Tribal Youth Ambassadors – Advancing Cultural Opportunities to Reclaim Nutrition (ACORN)
The majority of American Indians in California have Type II diabetes. Historically, California Indians didn’t have diabetes. They had a varied diet and engaged in much physical activity to sustain their food resources. Acorns were central in their diets and eaten every day and contain complex carbohydrates, fiber and other properties that are being shown through research to help regulate blood sugar, intervene in complications from diabetes and prevent diabetes.
The Tribal Youth Ambassadors (TYA) of the California Indian Museum and Cultural Center (CIMCC) have produced a vegan acorn energy bar to address the diabetes epidemic, revitalize California Indian acorn traditions and protect and cultivate oak trees. The TYA developed a consumer- tested an acorn energy bar in 2016-17 and are seeking to produce it commercially in a youth-led social enterprise. The energy bar has several benefits beyond addressing diabetes. It would drive demand for a California-based acorn supply, thus spurring other micro- to macro-enterprise.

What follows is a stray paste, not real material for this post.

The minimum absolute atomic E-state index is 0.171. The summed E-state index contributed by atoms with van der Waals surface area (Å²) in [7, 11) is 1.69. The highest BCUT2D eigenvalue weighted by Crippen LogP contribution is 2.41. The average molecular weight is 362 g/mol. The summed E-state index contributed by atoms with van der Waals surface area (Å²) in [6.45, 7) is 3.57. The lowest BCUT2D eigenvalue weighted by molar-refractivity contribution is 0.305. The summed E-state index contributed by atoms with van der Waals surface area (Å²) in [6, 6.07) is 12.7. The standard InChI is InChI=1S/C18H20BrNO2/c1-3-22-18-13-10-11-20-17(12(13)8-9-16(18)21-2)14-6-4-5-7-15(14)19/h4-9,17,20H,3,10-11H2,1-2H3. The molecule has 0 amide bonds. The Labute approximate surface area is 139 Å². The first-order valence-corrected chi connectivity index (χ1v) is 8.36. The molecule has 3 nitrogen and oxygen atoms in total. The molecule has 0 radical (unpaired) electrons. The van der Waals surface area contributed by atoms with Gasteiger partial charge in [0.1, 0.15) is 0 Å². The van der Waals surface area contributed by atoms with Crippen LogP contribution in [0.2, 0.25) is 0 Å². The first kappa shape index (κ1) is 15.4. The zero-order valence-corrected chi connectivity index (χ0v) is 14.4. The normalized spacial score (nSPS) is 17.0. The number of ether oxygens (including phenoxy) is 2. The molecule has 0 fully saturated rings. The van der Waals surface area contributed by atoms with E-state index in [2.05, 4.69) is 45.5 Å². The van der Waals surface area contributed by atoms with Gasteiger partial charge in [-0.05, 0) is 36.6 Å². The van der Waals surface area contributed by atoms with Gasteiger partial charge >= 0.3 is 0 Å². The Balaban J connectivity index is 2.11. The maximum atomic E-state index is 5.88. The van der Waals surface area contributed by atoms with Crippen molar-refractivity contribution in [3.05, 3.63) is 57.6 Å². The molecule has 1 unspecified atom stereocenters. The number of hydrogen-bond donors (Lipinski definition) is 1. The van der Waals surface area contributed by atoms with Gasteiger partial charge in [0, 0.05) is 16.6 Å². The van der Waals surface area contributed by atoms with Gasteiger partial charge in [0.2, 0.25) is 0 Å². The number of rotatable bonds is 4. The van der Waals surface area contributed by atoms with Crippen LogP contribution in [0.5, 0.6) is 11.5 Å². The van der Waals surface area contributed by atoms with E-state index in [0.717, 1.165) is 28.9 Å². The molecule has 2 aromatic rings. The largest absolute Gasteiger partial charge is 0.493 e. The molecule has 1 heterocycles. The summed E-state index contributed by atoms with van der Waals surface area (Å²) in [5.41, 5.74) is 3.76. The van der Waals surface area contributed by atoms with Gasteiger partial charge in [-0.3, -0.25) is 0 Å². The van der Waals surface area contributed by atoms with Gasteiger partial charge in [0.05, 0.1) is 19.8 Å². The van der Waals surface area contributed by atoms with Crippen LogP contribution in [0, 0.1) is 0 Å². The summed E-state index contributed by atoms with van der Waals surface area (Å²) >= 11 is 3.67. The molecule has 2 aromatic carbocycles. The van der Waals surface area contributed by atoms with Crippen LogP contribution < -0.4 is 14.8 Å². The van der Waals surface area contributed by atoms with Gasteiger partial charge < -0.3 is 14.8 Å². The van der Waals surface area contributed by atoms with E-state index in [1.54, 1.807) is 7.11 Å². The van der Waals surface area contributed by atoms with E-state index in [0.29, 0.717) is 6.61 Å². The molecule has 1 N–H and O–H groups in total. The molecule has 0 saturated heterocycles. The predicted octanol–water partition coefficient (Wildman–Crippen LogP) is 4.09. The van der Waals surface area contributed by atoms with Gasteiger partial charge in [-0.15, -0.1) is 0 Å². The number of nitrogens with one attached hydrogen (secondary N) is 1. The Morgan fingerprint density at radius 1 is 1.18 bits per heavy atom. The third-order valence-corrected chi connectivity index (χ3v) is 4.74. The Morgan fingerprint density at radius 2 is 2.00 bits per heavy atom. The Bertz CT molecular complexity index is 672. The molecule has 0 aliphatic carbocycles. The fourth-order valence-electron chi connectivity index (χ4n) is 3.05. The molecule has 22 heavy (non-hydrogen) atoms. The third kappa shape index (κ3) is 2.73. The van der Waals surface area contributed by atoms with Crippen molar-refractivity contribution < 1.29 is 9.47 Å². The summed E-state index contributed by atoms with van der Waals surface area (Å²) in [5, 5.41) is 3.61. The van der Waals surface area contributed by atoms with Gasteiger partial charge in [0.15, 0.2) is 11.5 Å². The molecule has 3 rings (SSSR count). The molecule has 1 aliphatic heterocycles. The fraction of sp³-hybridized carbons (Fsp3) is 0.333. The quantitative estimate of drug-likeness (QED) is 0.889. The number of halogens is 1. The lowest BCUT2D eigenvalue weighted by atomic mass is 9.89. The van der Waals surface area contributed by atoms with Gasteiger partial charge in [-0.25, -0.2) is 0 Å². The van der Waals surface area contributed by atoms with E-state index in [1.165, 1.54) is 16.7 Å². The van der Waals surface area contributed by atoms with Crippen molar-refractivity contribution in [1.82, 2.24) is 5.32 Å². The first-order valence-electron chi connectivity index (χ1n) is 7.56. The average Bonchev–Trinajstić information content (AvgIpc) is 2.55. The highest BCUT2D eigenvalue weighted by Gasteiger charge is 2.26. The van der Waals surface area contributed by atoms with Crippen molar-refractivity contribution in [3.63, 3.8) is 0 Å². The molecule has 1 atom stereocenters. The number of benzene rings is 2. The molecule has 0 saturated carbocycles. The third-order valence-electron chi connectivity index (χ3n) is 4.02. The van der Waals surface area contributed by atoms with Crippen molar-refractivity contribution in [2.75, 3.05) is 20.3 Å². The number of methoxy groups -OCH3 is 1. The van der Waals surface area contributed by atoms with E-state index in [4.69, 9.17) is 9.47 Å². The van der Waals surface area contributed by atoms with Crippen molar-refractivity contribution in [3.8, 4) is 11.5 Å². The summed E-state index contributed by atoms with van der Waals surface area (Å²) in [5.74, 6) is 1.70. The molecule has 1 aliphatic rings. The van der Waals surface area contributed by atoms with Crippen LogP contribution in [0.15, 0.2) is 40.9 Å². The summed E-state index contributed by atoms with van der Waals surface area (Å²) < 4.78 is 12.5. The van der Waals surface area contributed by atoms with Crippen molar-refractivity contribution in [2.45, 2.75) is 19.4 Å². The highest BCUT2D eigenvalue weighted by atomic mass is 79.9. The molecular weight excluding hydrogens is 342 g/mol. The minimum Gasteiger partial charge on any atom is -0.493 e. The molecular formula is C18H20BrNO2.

Concurrently, it would promote the protection of California Oaks as well which is truly needed. ACORN (Advancing Cultural Opportunities for Reclaiming Nutrition) aims to secure and advance California Indians’ reciprocal relationship with acorns into the future by increasing their consumption of acorns; advance local tribal traditions associated with acorn caretaking, gathering, and processing; and advance tribal stewardship of acorn food system landscapes.